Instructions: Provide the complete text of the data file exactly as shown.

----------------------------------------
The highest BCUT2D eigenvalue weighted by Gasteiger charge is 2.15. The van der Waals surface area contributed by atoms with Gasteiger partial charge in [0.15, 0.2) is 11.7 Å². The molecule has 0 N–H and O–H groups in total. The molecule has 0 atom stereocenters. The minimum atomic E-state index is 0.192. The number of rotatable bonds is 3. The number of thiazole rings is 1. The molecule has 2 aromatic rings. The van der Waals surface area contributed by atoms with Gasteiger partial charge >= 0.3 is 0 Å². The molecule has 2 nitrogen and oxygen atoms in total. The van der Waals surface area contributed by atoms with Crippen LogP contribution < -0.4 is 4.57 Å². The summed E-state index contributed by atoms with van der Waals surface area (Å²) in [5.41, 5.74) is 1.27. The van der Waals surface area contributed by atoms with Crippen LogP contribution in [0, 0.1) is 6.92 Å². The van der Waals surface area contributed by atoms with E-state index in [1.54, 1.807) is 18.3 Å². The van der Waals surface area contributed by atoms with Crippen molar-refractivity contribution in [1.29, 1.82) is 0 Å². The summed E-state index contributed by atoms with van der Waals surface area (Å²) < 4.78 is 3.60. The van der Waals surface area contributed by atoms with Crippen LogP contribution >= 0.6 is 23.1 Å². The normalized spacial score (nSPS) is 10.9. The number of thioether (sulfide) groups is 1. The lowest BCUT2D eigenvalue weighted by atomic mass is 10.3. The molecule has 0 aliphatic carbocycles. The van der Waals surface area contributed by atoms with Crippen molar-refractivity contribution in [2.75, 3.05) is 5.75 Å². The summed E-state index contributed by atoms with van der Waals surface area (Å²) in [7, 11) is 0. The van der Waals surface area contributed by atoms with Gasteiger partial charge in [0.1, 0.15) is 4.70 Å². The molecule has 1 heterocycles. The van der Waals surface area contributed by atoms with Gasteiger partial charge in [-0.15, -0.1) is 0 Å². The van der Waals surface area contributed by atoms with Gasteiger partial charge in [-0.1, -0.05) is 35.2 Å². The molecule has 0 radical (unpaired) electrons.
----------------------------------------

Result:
The highest BCUT2D eigenvalue weighted by Gasteiger charge is 2.15. The van der Waals surface area contributed by atoms with Gasteiger partial charge in [0.15, 0.2) is 11.7 Å². The molecule has 0 N–H and O–H groups in total. The molecule has 0 atom stereocenters. The minimum atomic E-state index is 0.192. The number of rotatable bonds is 3. The number of thiazole rings is 1. The molecule has 2 aromatic rings. The van der Waals surface area contributed by atoms with Gasteiger partial charge >= 0.3 is 0 Å². The molecule has 2 nitrogen and oxygen atoms in total. The van der Waals surface area contributed by atoms with Crippen LogP contribution < -0.4 is 4.57 Å². The summed E-state index contributed by atoms with van der Waals surface area (Å²) in [5.41, 5.74) is 1.27. The van der Waals surface area contributed by atoms with Crippen LogP contribution in [0, 0.1) is 6.92 Å². The van der Waals surface area contributed by atoms with E-state index in [1.54, 1.807) is 18.3 Å². The van der Waals surface area contributed by atoms with Crippen molar-refractivity contribution in [1.29, 1.82) is 0 Å². The summed E-state index contributed by atoms with van der Waals surface area (Å²) < 4.78 is 3.60. The van der Waals surface area contributed by atoms with Crippen LogP contribution >= 0.6 is 23.1 Å². The normalized spacial score (nSPS) is 10.9. The number of thioether (sulfide) groups is 1. The lowest BCUT2D eigenvalue weighted by atomic mass is 10.3. The molecule has 0 aliphatic carbocycles. The van der Waals surface area contributed by atoms with Crippen molar-refractivity contribution in [2.75, 3.05) is 5.75 Å². The summed E-state index contributed by atoms with van der Waals surface area (Å²) in [7, 11) is 0. The van der Waals surface area contributed by atoms with Gasteiger partial charge in [0.1, 0.15) is 4.70 Å². The molecule has 1 heterocycles. The van der Waals surface area contributed by atoms with Gasteiger partial charge in [-0.15, -0.1) is 0 Å². The van der Waals surface area contributed by atoms with Gasteiger partial charge in [-0.1, -0.05) is 35.2 Å². The molecule has 0 radical (unpaired) electrons.